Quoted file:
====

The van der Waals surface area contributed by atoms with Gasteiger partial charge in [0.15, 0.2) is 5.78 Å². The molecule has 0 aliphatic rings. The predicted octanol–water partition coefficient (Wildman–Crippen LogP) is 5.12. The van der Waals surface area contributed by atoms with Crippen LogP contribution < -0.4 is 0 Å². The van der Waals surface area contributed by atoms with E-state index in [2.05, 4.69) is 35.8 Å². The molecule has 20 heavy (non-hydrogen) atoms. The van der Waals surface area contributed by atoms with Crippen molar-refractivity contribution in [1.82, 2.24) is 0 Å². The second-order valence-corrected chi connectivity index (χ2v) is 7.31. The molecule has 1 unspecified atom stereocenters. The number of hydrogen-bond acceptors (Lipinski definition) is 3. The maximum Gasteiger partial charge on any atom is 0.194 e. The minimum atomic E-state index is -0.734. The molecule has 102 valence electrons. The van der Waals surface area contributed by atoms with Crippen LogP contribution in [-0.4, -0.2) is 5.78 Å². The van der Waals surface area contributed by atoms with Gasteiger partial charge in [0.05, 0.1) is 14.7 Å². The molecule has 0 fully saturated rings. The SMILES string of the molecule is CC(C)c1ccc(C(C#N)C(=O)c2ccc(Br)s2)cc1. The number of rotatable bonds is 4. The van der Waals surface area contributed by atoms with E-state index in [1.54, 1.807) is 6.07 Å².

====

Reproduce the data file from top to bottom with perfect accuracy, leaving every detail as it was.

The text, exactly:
The van der Waals surface area contributed by atoms with Gasteiger partial charge in [0.15, 0.2) is 5.78 Å². The molecule has 0 aliphatic rings. The predicted octanol–water partition coefficient (Wildman–Crippen LogP) is 5.12. The van der Waals surface area contributed by atoms with Crippen LogP contribution < -0.4 is 0 Å². The van der Waals surface area contributed by atoms with E-state index in [2.05, 4.69) is 35.8 Å². The molecule has 20 heavy (non-hydrogen) atoms. The van der Waals surface area contributed by atoms with Crippen molar-refractivity contribution in [1.82, 2.24) is 0 Å². The second-order valence-corrected chi connectivity index (χ2v) is 7.31. The molecule has 1 unspecified atom stereocenters. The number of hydrogen-bond acceptors (Lipinski definition) is 3. The maximum Gasteiger partial charge on any atom is 0.194 e. The minimum atomic E-state index is -0.734. The molecule has 102 valence electrons. The van der Waals surface area contributed by atoms with Crippen LogP contribution in [-0.4, -0.2) is 5.78 Å². The van der Waals surface area contributed by atoms with Gasteiger partial charge in [0.05, 0.1) is 14.7 Å². The molecule has 0 fully saturated rings. The SMILES string of the molecule is CC(C)c1ccc(C(C#N)C(=O)c2ccc(Br)s2)cc1. The number of rotatable bonds is 4. The van der Waals surface area contributed by atoms with E-state index in [1.54, 1.807) is 6.07 Å².